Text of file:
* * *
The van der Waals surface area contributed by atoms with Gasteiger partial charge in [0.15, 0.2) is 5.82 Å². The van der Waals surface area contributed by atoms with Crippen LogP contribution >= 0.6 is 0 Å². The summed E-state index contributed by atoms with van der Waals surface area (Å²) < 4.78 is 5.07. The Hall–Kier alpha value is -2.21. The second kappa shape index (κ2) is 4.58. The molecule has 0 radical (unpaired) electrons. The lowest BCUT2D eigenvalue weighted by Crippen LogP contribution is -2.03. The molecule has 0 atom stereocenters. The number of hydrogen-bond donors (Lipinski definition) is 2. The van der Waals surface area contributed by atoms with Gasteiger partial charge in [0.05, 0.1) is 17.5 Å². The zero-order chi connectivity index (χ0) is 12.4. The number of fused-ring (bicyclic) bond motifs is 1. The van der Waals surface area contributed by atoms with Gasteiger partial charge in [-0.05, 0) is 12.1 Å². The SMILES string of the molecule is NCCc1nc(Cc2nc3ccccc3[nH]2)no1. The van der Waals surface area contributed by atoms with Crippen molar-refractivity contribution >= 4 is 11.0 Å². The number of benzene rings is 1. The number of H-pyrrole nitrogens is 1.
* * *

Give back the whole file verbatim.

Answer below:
The van der Waals surface area contributed by atoms with Gasteiger partial charge in [0.15, 0.2) is 5.82 Å². The van der Waals surface area contributed by atoms with Crippen LogP contribution >= 0.6 is 0 Å². The summed E-state index contributed by atoms with van der Waals surface area (Å²) < 4.78 is 5.07. The Hall–Kier alpha value is -2.21. The second kappa shape index (κ2) is 4.58. The molecule has 0 radical (unpaired) electrons. The lowest BCUT2D eigenvalue weighted by Crippen LogP contribution is -2.03. The molecule has 0 atom stereocenters. The number of hydrogen-bond donors (Lipinski definition) is 2. The van der Waals surface area contributed by atoms with Gasteiger partial charge in [0.05, 0.1) is 17.5 Å². The zero-order chi connectivity index (χ0) is 12.4. The number of fused-ring (bicyclic) bond motifs is 1. The van der Waals surface area contributed by atoms with Gasteiger partial charge in [-0.05, 0) is 12.1 Å². The SMILES string of the molecule is NCCc1nc(Cc2nc3ccccc3[nH]2)no1. The van der Waals surface area contributed by atoms with Crippen molar-refractivity contribution >= 4 is 11.0 Å². The number of benzene rings is 1. The number of H-pyrrole nitrogens is 1.